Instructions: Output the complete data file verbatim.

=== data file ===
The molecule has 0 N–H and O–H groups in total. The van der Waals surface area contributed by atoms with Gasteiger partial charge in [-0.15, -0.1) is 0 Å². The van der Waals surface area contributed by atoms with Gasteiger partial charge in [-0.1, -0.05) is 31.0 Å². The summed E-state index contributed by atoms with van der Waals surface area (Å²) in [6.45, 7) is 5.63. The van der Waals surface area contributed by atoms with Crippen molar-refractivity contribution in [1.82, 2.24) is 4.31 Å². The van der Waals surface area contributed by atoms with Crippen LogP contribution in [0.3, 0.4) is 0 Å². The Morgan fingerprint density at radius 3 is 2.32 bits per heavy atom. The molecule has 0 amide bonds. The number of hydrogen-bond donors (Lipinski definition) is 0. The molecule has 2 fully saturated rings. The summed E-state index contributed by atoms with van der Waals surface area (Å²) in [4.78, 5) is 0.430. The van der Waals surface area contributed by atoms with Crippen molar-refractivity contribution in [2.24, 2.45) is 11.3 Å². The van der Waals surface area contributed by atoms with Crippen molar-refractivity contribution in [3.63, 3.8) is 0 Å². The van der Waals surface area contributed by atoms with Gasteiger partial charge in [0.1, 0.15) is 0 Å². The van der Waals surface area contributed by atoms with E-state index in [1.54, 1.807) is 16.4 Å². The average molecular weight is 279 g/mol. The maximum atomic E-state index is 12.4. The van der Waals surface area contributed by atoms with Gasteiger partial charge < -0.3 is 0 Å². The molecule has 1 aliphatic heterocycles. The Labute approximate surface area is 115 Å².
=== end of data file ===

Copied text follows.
The molecule has 0 N–H and O–H groups in total. The van der Waals surface area contributed by atoms with Gasteiger partial charge in [-0.15, -0.1) is 0 Å². The van der Waals surface area contributed by atoms with Gasteiger partial charge in [-0.1, -0.05) is 31.0 Å². The summed E-state index contributed by atoms with van der Waals surface area (Å²) in [6.45, 7) is 5.63. The van der Waals surface area contributed by atoms with Crippen molar-refractivity contribution in [1.82, 2.24) is 4.31 Å². The van der Waals surface area contributed by atoms with Crippen LogP contribution in [0.3, 0.4) is 0 Å². The Morgan fingerprint density at radius 3 is 2.32 bits per heavy atom. The molecule has 0 amide bonds. The number of hydrogen-bond donors (Lipinski definition) is 0. The molecule has 2 fully saturated rings. The summed E-state index contributed by atoms with van der Waals surface area (Å²) in [4.78, 5) is 0.430. The van der Waals surface area contributed by atoms with Crippen molar-refractivity contribution in [2.24, 2.45) is 11.3 Å². The van der Waals surface area contributed by atoms with Crippen molar-refractivity contribution in [3.63, 3.8) is 0 Å². The van der Waals surface area contributed by atoms with Gasteiger partial charge in [0.1, 0.15) is 0 Å². The van der Waals surface area contributed by atoms with E-state index in [1.54, 1.807) is 16.4 Å². The average molecular weight is 279 g/mol. The maximum atomic E-state index is 12.4. The van der Waals surface area contributed by atoms with Gasteiger partial charge < -0.3 is 0 Å². The molecule has 1 aliphatic heterocycles. The Labute approximate surface area is 115 Å².